- Anytime the output linear PCM has fewer channels than the input audio track originally had, it is downmixed by the PS3 to the requisite number of channels. The extra channels are never just "thrown away."
The basic purpose of the linear PCM output mode would accordingly seem to be to force the PS3 to provide its digital audio output in a form that any receiver or TV can handle — i.e., PCM — rather than require the receiver or TV to decode Dolby- or DTS-compressed audio. Linear PCM output is the default choice on the PS3, if the user doesn't manually change the output to bitstream.
The PS3 originally did not upscale standard DVDs to HD resolutions, a feature that's standard on other Blu-ray and HD-DVD players, including Sony's BDP-S300. Instead, they default to 480p. But if the TV to which the PS3 is connected scales 480p to (say) 1080p nicely enough, that wouldn't be a problem.
(Note: since this report was first posted, it has received a comment from Kari, who says the PS3's latest firmware upgrade — system software update 1.82 — allows it to upscale regular DVDs after all.)
Samsung was the second kid on the block with Blu-ray players. Their models include:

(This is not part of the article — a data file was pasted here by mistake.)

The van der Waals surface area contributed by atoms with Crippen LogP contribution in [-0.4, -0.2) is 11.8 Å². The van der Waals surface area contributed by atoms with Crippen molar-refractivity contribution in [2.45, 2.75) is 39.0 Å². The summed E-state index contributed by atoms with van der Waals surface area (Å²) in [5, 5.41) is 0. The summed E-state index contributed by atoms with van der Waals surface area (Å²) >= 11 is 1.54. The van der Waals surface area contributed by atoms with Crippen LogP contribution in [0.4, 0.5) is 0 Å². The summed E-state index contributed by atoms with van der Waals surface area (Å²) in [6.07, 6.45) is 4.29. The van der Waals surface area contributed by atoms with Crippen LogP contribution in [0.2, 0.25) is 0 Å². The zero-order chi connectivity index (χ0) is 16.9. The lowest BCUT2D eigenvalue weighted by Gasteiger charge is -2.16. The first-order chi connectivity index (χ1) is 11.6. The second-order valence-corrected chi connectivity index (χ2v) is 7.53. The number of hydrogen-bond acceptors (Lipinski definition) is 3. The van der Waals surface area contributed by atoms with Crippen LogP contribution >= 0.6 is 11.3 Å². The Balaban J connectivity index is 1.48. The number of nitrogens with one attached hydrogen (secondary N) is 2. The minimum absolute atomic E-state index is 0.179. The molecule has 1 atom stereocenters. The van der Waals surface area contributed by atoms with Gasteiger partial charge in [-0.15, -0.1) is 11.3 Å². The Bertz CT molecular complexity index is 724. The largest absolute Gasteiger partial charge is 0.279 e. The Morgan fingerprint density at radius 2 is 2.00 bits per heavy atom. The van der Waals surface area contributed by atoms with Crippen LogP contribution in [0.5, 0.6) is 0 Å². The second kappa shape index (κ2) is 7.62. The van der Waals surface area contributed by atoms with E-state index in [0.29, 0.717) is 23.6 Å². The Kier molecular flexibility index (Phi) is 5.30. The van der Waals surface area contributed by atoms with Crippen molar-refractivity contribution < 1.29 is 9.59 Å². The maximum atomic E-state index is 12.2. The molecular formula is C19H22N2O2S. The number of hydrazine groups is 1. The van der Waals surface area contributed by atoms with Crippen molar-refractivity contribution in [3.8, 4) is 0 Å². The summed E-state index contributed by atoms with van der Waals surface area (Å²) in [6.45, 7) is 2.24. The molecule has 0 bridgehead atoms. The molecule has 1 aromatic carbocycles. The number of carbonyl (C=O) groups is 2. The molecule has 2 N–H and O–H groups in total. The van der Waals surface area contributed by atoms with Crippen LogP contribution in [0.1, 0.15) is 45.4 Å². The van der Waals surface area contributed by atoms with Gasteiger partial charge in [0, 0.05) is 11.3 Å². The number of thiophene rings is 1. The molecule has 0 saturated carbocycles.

- BD-P1000 - low price, new: $489
- BD-P1200 - low price, new: $485
The BD-P1000 was actually the first Blu-ray player to become available, owing to delays in the arrival of the much-publicized Sony BDP-S1, which had originally been expected to ship before the Samsung player. It's now obsolete.
The BD-P1200 is Samsung's second-generation follow-on to the BDP-1000. Unlike its predecessor, the BDP-1200 can play audio CDs, and has an HDMI 1.3 port for Deep Color support and also for compatibility with the new high-bitrate audio codecs. Yet (as was also true with the BDP-1000) it can't decode Dolby TrueHD or DTS HD-Master, the two new lossless sound codecs. Even Toshiba's entry-level HD-A2, in the HD DVD camp, can handle Dolby TrueHD.
The BD-P1200 is one of the second-generation Blu-Ray players, however, that can output 1080p at 24 frames per second (24 fps), just as recorded on Blu-ray movie discs. That mode, which is sometimes called Source Direct, obviates an unnecessary conversion to 60 fps, which can introduce visible artifacts on the TV screen. But the TV at the other end of the HDMI cable has to be able to accept 1080p/24 input, or 1080p/60 output conversion must indeed be chosen in the player instead.
Another big-name maker of Blu-ray players is Panasonic. Its models include: